Bryan L: That's actually a much *worse* choice, I think.

Louis Morgan said...


It's a great scene for Nicholson of course getting to show yet another side of his sort of style as a Private Investigator, though now with Dunaway allowed to briefly get in on the fun. Nicholson does a great bit of cheekiness as he shows Gittes essentially in his element of pulling the ruse.


The Sisters Brothers is a western, so I'm about halfway there to begin with, but a Frenchman's western well that is intriguing. From that, despite some minor pacing issues, get rather fascinating look into who are essentially typically the colorful henchmen of any other western. Here though we get two extremely memorable protagonists of sorts, on a most unusual quest and journey, with a most unusual dynamic. I won't get into that too much as I'm going to get into much more detail pretty soon.

Blindspotting I thought was a fantastic entry into the bromance genre, that I'll admit does make Green Book look amateur hour in more than a few ways. It fits right into films like Pope of Greenwich Village, Mean Streets, and, though more serious here, White Men Can't Jump. In that it builds off the two interactions so well, with everything else they come across as sort of the "plot" just excelling because you so much believe the interactions between the two and the men's dynamic. It probably would be higher on my list honestly, but I have to admit, the final scene, which is obviously suppose to have the greatest impact, just didn't work for me at all. I refer solely to the choice of making it a rap. It was just a bit too much of an overtly stylized turn, that felt ill-fitting to the tone of the rest of the film.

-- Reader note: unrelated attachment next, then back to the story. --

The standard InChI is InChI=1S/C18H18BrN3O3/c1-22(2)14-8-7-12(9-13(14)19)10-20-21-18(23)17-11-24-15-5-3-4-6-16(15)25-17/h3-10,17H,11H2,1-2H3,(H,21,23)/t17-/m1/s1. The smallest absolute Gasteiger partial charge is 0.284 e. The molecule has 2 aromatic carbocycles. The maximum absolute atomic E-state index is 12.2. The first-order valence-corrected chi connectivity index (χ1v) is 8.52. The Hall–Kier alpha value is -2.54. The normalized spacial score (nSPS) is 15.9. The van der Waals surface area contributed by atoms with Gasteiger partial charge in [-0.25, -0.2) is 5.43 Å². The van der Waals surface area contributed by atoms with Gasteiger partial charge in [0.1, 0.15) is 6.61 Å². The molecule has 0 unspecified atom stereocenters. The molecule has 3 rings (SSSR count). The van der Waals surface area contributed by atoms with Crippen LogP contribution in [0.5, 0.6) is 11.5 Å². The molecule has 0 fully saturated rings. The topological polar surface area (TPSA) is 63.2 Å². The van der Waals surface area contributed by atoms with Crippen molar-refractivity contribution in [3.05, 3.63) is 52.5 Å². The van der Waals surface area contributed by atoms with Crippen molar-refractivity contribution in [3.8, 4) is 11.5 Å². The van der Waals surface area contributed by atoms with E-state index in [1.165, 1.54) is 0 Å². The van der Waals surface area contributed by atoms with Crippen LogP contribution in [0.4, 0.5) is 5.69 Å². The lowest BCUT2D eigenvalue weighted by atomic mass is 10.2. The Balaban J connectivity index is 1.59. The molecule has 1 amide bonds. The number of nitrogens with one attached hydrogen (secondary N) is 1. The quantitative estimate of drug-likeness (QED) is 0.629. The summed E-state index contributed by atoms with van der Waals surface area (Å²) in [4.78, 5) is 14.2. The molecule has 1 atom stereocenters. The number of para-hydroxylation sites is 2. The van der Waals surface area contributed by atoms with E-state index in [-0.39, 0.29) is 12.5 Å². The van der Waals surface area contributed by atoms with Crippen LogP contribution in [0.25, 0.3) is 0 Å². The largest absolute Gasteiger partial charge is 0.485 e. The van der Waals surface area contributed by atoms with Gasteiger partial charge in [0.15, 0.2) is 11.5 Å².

Ahmed - 4(He gives a good performance as the man with the uncompromised heart. Ahmed offers the right sincerity to the character showing just this sort honesty that seems almost ill-fitting to his time and place. Ahmed finds the right passion within it conveying the sincere devotion to essentially humanity that is perhaps a bit lacking in a few of the other characters.)

Gyllenhaal - 2.5(Once again another overly obtuse turn from him. He's trying to really express his range here beyond the emotional, and sadly once again it doesn't work. It feels far too much of a performance and in turn keeps from creating the right chemistry with Ahmed to build more in their scenes together. Instead Ahmed has to essentially do all the heavy lifting.)

Kane - 3(Lovely to see her in anything, and she is quite good in her few moments conveying in just about a minute her complicated relationship with her sons.)